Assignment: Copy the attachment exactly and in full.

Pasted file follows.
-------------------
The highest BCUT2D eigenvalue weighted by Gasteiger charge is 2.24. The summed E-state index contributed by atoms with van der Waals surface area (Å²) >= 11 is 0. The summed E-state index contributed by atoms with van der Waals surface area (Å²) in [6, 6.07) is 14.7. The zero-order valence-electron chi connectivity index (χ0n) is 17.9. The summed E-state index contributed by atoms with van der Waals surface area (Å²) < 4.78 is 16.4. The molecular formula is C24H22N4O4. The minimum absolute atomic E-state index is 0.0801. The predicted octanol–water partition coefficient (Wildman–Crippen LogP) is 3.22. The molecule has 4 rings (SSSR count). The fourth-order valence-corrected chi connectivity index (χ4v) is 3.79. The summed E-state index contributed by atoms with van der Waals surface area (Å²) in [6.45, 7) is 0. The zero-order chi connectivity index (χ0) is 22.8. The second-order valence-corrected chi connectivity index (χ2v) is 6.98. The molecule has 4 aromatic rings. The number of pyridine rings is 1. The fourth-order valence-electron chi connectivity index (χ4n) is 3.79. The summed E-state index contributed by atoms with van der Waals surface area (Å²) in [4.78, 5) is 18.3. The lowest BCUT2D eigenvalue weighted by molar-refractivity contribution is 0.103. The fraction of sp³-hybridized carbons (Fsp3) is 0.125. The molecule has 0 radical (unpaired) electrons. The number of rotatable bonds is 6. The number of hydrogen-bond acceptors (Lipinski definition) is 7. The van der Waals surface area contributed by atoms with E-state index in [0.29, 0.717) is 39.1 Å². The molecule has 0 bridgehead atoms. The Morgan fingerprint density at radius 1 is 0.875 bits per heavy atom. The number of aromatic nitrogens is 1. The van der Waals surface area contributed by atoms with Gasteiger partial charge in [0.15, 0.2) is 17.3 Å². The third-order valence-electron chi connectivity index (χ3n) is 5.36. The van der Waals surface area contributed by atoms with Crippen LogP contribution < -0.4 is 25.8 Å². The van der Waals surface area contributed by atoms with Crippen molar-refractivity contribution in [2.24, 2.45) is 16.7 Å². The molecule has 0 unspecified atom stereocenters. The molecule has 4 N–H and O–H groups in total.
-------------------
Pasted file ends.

The highest BCUT2D eigenvalue weighted by Gasteiger charge is 2.24. The summed E-state index contributed by atoms with van der Waals surface area (Å²) >= 11 is 0. The summed E-state index contributed by atoms with van der Waals surface area (Å²) in [6, 6.07) is 14.7. The zero-order valence-electron chi connectivity index (χ0n) is 17.9. The summed E-state index contributed by atoms with van der Waals surface area (Å²) < 4.78 is 16.4. The molecular formula is C24H22N4O4. The minimum absolute atomic E-state index is 0.0801. The predicted octanol–water partition coefficient (Wildman–Crippen LogP) is 3.22. The molecule has 4 rings (SSSR count). The fourth-order valence-corrected chi connectivity index (χ4v) is 3.79. The summed E-state index contributed by atoms with van der Waals surface area (Å²) in [6.45, 7) is 0. The zero-order chi connectivity index (χ0) is 22.8. The second-order valence-corrected chi connectivity index (χ2v) is 6.98. The molecule has 4 aromatic rings. The number of pyridine rings is 1. The fourth-order valence-electron chi connectivity index (χ4n) is 3.79. The summed E-state index contributed by atoms with van der Waals surface area (Å²) in [4.78, 5) is 18.3. The lowest BCUT2D eigenvalue weighted by molar-refractivity contribution is 0.103. The fraction of sp³-hybridized carbons (Fsp3) is 0.125. The molecule has 0 radical (unpaired) electrons. The number of rotatable bonds is 6. The number of hydrogen-bond acceptors (Lipinski definition) is 7. The van der Waals surface area contributed by atoms with E-state index in [0.29, 0.717) is 39.1 Å². The molecule has 0 bridgehead atoms. The Morgan fingerprint density at radius 1 is 0.875 bits per heavy atom. The number of aromatic nitrogens is 1. The van der Waals surface area contributed by atoms with Gasteiger partial charge in [0.15, 0.2) is 17.3 Å². The third-order valence-electron chi connectivity index (χ3n) is 5.36. The van der Waals surface area contributed by atoms with Crippen LogP contribution < -0.4 is 25.8 Å². The van der Waals surface area contributed by atoms with Crippen molar-refractivity contribution in [2.24, 2.45) is 16.7 Å². The molecule has 0 unspecified atom stereocenters. The molecule has 4 N–H and O–H groups in total.